In a follow up piece they discussed Masters and Johnson and their cured homosexuals.
Anyone who falls into the bisexual area in the Kinsey scale can certainly be influenced to live an exclusively homo or hetero lifestyle. In fact all they really need is to fall in love with someone of either gender, and make a commitment. And many believe that the vast majority of humans fall into this “malleable” category.
But some of us are on one end or the other of that scale, and nobody has ever convinced me that any kind of “conversion” is possible . . . or desirable. Suppose two totally hetero guys are best buddies, and want to spend the rest of their lives together as a same-sex couple. Are there therapies that can successfully convert them?
Depends how many hang-ups they’ve got about being homo. I think it’s very much possible. If they’re thrust into a social atmosphere where it is very accepted or encouraged (and they integrate into the new social group, etc.), I can even imagine them bulldozing through ingrained homophobia. The environment in such a case can change mindsets drastically.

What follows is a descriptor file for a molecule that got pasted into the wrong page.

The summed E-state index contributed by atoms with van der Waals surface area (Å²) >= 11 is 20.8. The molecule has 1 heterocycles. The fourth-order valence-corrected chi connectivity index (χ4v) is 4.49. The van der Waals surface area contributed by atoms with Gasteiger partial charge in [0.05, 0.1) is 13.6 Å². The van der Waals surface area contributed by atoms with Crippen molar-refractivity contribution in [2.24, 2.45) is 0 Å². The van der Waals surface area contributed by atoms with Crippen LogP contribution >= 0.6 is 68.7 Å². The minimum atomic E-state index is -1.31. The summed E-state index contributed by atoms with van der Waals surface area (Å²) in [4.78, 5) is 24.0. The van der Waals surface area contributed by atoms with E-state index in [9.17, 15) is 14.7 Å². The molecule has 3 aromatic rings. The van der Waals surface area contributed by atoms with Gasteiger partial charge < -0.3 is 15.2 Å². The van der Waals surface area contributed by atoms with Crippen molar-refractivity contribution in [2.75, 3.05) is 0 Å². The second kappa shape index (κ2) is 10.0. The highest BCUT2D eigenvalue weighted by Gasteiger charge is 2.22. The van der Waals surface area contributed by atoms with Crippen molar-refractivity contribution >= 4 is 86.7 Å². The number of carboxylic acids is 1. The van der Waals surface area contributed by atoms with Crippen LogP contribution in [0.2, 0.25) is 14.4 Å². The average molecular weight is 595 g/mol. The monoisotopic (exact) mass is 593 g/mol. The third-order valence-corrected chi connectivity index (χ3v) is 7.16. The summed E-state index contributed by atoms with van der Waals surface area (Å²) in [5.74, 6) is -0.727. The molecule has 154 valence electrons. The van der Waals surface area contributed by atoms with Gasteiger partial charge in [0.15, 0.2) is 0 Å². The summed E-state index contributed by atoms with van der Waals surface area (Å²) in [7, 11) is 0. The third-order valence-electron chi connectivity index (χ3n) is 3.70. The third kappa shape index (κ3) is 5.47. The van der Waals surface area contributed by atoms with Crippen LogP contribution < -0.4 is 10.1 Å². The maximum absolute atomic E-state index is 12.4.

It’s all in the circumstances. If you just have two ordinary, straight guys living in ordinary America, surrounded by ordinary hetero people, then I agree it’d be quite the challenge. Possibly if they succeed short-term, they’ll regret and be troubled by it later. It’s especially hard to just will your mindset to change. It’s almost like evolution evolved mechanisms to stop this. (Imagine sometime in the past we could use our intellect to change ourselves any which way, and hilarity/chaos ensued.)
So it could be very easy, or it could be impossible. Funny how the mind works.
Really? I can certainly understand why a person might not want to be gay. There’s a fair number of self-loathing fundamentalist christians around, who simply cannot reconcile their feelings with the religious crap they’ve been fed all their lives.
But even aside from obvious cases, who wouldn’t want to receive better treatment from society? Gay people are widely discriminated against and even hated by an unfortunately large part of the population. And because of it, straight people have a lot more options in life.
I have no evidence at all of this, but it wouldn’t surprise me at all if a very large percentage of closeted gays would become straight if they could undergo some treatment to do so.